Injectable malaria infection could speed vaccine testing

A new method of infecting people with malaria may speed up vaccine efforts Copyright: Flickr/News Hour

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Injecting human volunteers with malaria parasites instead of exposing them to live mosquitoes could speed up clinical trials of new treatments for the disease, researchers have reported.

In usual trials people are exposed to infected mosquitoes, but it can be difficult to ensure that all receive the same dose of the infection.

Now, researchers at the Radboud University Nijmegen Medical Centre, Netherlands, have infected healthy volunteers with an injectable formulation of malaria parasites, potentially opening up a faster way to develop a malaria vaccine.

The formulation is an "enabling technology" that can be manufactured on a large scale, says Stephen Hoffman, co-author of the study published last week (13 November) in the American Journal of Hygiene and Tropical Medicine.

"For the first time this will allow investigators in any clinical facility in the world to test malaria drugs. It is going to change the face of testing of these new products," he says. Currently, five centres are looking at how best to administer the formulation.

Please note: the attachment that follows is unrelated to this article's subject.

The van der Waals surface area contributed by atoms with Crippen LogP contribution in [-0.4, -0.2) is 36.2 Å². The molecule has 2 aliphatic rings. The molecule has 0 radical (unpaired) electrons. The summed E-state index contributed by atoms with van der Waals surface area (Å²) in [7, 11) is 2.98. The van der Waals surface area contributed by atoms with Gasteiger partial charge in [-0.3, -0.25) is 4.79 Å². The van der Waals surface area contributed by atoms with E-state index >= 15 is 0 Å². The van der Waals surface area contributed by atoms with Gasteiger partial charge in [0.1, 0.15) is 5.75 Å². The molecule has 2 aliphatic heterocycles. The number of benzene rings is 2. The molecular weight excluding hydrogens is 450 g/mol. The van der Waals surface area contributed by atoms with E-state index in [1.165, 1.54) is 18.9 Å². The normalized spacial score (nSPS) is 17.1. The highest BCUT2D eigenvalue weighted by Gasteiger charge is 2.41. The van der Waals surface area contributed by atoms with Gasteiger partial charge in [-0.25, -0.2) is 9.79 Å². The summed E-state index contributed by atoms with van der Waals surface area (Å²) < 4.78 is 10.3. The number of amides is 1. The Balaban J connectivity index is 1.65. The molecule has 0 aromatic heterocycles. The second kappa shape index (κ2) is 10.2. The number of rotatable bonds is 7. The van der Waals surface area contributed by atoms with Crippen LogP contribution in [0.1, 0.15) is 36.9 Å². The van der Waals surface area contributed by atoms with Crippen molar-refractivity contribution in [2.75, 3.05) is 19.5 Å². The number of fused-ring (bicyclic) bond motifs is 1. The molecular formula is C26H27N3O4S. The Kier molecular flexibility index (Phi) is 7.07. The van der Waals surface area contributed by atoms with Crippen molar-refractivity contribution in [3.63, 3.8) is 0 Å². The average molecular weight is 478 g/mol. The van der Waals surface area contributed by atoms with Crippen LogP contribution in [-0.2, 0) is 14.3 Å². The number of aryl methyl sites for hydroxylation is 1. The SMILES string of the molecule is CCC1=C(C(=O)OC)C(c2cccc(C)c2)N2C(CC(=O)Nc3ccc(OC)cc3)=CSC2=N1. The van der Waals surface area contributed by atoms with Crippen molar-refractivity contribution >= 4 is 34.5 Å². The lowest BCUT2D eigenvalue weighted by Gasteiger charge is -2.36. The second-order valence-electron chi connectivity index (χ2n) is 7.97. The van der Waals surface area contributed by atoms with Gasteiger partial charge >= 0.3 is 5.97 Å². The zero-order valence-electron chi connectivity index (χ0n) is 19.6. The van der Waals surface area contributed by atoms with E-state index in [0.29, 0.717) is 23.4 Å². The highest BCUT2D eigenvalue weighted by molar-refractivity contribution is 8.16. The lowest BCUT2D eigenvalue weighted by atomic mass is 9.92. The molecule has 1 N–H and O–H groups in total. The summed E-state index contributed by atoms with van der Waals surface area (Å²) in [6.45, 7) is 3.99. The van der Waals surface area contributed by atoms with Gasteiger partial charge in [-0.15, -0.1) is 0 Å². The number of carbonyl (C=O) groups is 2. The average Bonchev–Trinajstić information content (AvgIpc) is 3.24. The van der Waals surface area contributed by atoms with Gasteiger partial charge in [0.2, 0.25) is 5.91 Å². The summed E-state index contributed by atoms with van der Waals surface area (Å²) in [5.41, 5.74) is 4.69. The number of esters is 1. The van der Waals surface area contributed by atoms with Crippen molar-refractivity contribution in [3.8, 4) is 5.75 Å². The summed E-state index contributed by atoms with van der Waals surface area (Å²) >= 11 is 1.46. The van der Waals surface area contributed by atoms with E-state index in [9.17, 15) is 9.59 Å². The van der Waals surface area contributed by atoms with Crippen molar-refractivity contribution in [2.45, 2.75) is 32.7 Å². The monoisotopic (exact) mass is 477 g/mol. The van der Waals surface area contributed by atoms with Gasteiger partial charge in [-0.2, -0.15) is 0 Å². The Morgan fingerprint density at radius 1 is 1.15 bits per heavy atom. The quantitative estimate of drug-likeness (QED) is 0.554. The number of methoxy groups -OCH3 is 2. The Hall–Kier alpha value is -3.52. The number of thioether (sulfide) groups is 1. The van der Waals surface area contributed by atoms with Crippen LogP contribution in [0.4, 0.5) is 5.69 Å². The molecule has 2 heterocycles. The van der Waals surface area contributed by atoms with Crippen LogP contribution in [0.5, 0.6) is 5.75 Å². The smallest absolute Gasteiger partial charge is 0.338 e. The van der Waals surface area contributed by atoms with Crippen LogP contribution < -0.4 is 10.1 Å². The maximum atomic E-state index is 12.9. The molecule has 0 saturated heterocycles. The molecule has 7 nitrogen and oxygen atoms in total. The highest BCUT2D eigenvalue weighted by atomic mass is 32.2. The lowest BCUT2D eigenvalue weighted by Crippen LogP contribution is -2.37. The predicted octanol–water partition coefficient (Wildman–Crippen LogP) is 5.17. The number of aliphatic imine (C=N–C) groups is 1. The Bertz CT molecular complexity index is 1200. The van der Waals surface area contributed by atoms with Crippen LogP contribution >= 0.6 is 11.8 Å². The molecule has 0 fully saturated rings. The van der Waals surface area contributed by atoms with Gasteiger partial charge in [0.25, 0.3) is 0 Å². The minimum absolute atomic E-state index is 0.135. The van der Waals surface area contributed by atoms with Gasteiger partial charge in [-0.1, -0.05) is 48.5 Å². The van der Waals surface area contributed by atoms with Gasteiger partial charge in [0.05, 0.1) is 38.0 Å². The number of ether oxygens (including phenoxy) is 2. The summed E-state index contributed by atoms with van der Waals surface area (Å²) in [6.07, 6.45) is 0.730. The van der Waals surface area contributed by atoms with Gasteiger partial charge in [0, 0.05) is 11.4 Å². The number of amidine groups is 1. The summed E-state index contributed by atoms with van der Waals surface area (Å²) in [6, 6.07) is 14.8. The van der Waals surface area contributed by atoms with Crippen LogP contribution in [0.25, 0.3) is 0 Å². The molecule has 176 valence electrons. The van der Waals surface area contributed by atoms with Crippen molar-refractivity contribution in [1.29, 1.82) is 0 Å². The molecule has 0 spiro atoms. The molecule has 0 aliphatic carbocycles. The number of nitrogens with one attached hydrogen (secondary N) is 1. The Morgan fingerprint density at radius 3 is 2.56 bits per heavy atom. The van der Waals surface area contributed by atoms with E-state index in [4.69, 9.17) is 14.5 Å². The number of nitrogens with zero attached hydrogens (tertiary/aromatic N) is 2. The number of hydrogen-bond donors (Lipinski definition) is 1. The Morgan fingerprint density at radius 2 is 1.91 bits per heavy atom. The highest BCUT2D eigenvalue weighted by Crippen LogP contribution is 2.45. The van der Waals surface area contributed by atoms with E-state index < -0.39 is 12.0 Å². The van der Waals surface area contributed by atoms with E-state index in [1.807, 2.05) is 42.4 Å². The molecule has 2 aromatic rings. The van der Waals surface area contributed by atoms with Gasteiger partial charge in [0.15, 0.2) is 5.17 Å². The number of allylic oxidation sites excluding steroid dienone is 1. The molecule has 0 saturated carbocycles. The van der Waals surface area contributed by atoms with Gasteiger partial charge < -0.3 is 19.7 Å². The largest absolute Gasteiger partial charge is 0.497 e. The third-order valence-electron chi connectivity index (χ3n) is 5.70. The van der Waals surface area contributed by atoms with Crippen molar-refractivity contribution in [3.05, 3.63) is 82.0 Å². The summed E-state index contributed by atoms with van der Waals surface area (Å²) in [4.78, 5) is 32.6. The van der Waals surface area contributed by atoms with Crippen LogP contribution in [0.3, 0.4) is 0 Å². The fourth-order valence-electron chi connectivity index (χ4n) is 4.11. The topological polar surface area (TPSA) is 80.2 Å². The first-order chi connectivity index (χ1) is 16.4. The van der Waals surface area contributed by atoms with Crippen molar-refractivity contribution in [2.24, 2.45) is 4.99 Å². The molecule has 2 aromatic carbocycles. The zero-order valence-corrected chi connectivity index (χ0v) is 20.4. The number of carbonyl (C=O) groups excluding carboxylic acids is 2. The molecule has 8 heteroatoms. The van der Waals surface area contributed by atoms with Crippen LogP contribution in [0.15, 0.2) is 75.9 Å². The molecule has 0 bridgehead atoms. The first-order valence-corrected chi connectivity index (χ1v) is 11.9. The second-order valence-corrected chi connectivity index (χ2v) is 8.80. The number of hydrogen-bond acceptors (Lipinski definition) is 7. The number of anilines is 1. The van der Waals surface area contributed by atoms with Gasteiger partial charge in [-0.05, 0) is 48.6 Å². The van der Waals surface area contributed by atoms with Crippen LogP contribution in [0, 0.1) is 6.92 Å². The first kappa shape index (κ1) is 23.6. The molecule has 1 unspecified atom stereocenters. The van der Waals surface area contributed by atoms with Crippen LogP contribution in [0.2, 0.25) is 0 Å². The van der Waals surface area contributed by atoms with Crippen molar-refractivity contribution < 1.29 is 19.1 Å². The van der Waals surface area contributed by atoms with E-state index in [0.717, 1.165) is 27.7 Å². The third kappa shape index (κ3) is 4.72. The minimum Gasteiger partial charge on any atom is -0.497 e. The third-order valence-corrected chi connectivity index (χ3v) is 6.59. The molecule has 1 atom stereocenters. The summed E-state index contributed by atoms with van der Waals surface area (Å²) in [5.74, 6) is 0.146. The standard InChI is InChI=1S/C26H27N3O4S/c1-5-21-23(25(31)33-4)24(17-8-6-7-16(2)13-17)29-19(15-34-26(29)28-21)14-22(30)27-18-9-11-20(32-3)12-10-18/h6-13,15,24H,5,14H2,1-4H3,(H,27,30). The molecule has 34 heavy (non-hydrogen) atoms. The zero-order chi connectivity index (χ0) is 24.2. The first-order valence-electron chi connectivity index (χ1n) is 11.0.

Researchers took 18 healthy volunteers, split them into three groups and gave them differing doses of Plasmodium falciparum parasites (sporozoites) that had been frozen.  

Fifteen volunteers, five from each of the three groups, became infected with the disease. As soon as parasites were detected in blood smears the volunteers were given anti-malaria drugs for three days and were confirmed malaria free.

The sporozoites were harvested from the salivary glands of mosquitoes. The glands were dissected and the sporozoites were purified, bottled and then frozen in liquid nitrogen.  

Hoffman is also chief executive of Sanaria, a US-based biotechnology firm, which is looking at developing a vaccine by taking the sporozoites and irradiating them so they give people immunity but not malaria.

Brian Greenwood, professor of clinical tropical medicine at the London School of Hygiene and Tropical Medicine, and an expert on malaria, said that the injectable formulation is a major achievement.

He added that using live mosquitoes is complicated as researchers have to ensure they are at the right stage of infection.

"With this formulation you go to the freezer and get out your test tube. It makes the process much easier and quicker. It will also make it possible to do volunteer challenge studies in Africa, which is very difficult because no African centres have a colony of mosquitoes," he said.  

Link to full paper


American Journal of Hygiene and Tropical Medicine doi: 10.4269/ajtmh.2012.12-0613 (2012)